Has any other moral commandment produced the same fruit of discord, disharmony, and disunity as Judaizing the Lord’s Day? Where are the books written during past 400 years attempting to define whole doctrines about what constitutes adultery or stealing, bearing false witness or coveting? Are there ongoing controversies about whether tête-à-têtes between a married man and a female co-worker are a violation of the seventh commandment—ultimately leading to church divisions? Have any new denominations been established due to a hullabaloo over the propriety of claiming a tax deduction given to a charity that has yet to obtain a 501(c)(3) non-profit status? What churches have decided to withdraw fraternal relations because of different opinions about the motivations behind those who gossip, or because some church said in their statement of faith: “It’s not gossip if you pray about it”? What large church faction developed after a brouhaha over the pastor exclaiming at a car show, “I’d love to get my hands on that 1955 Chevrolet Bel Air Sport Coupe”? Churches get embroiled about a good number of things, but not about divergent understandings of moral commandments.
Past centuries and this present age demonstrate that the attempt to apply the Jewish Sabbath to the Christian Lord’s Day has only stirred up strife, controversy, judgmentalism, confusion, and division in God’s church. This is not the fruit of the Spirit; it is of the flesh.
[i] Hendrickson, William. Commentary on the Epistle to the Philippians, 1962 (NTC, Grand Rapids: Baker, 2007, 4th Printing) p. 150.
[ii] Bruce, F. F. The Epistle to the Galatians (NIGTC, Grand Rapids: Eerdmans, 1982) p. 133.
[iii] Rushdooney, Rousas John. Romans and Galatians (Vallecito, CA: Ross House Books, 1997), p. 331.
[iv] Vine’s Expository Dictionary of New Testament Words, “Jew(s)” p. 616. Wilson, M. R., “Judaizers” in Evangelical Dictionary of Theology, 2nd Ed, p. 638, Ed. Elwell; Baker, Grand Rapids, 2001.
[v] Silva, Moisés. “Galatians” in Commentary on the NT Use of the OT, p. 803.
[vi] Cohen, Shaye J. D. “Judaizing” in The Eerdmans Dictionary of Early Judaism, p. 847. Eds. Collins and Harlow; Grand Rapids, 2010.
[vii] Jamieson, Fausset, and Brown Bible Commentary, Vol 3. (Peabody, MA: Hendrickson, 2008) p. 379 (Gal 2:14).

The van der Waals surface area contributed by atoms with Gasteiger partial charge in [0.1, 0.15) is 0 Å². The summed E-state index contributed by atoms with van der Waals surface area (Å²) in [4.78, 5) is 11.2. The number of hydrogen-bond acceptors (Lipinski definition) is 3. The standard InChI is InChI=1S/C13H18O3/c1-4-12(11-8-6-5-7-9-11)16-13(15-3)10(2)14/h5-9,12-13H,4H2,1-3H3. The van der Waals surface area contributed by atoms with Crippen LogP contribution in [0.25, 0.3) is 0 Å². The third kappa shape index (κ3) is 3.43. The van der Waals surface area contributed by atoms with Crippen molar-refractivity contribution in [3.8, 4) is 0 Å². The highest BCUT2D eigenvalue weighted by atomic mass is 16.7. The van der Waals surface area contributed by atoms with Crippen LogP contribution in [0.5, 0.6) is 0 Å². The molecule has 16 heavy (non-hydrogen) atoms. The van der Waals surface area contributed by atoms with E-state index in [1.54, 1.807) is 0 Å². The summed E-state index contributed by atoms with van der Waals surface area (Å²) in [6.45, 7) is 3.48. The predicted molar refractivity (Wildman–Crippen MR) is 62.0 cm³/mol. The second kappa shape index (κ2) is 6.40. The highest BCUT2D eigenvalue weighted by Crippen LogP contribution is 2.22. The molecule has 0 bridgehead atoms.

[viii] Calvin, Institutes, 4.10.11. (p. 421)
[ix] Cohen, Shaye J. D. “Judaizing” in The Eerdmans Dictionary of Early Judaism, p. 847-848.
[x] Moo, Douglas. Galatians (BECNT, Grand Rapids, MI: Baker Academic, 2013), p. 151.
[xi] These comments should not be interpreted as anti-Semitic. I went to a church with a Hebrew-Christian emphasis, and participated in paschal seders and the Purim play. These were done to introduce goyim, like me, to the rich history and traditions of Judaism. This is entirely different from compelling goyim to perform rituals, as a Jew would do, for the betterment of one’s spiritual life.
[xii] Bauckham, R. J. “Sabbath and Sunday in the Protestant Tradition” in From Sabbath to Lord’s Day, p. 332-334.
[xiii] Heylyn, Peter. The History of the Sabbath 1636, 2nd ed. (updated by Stuart L. Brogden, 2018).
[xiv] Carson, D. A., ed. From Sabbath to Lord’s Day.
[xv] O’Hare, Terrence D. The Sabbath Complete.
[xvi] Parker, Kenneth L. The English Sabbath (Cambridge, England: University Press, 1988), p. 24.
[xvii] Ibid. p. 150-151.
[xviii] Rushbearing was an annual resurfacing of church floors on the anniversary of the church’s dedication. Following a religious ceremony, the event turned into a festival with games, sports, drinking, and dancing. Bearbaiting was a spectator event during which a bear was tethered to a pole and tormented by viscious dogs, which also suffered during the contest.
[xix] Heylyn, Peter. The History of the Sabbath; 1636, 2nd ed. (updated by Stuart L. Brogden, 2018) p. 435, 427. Note Chantry’s observation of this same phenomenon of “authoritarian oversight” in today’s Sabbatarian churches: “Elders are determined to insist that church members keep the Sabbath in detailed specific application” (p. 80).
[xx] Ibid., p. 442.
[xxi] Ibid., p. 434.
[xxii] Cox, Robert. The Literature of the Sabbath Question, Vol. 1; 1865, (repr USA), p. 163.
[xxiii] North, Gary. “The Economics of Sabbath-keeping” in The Institutes of Biblical Law, p. 828.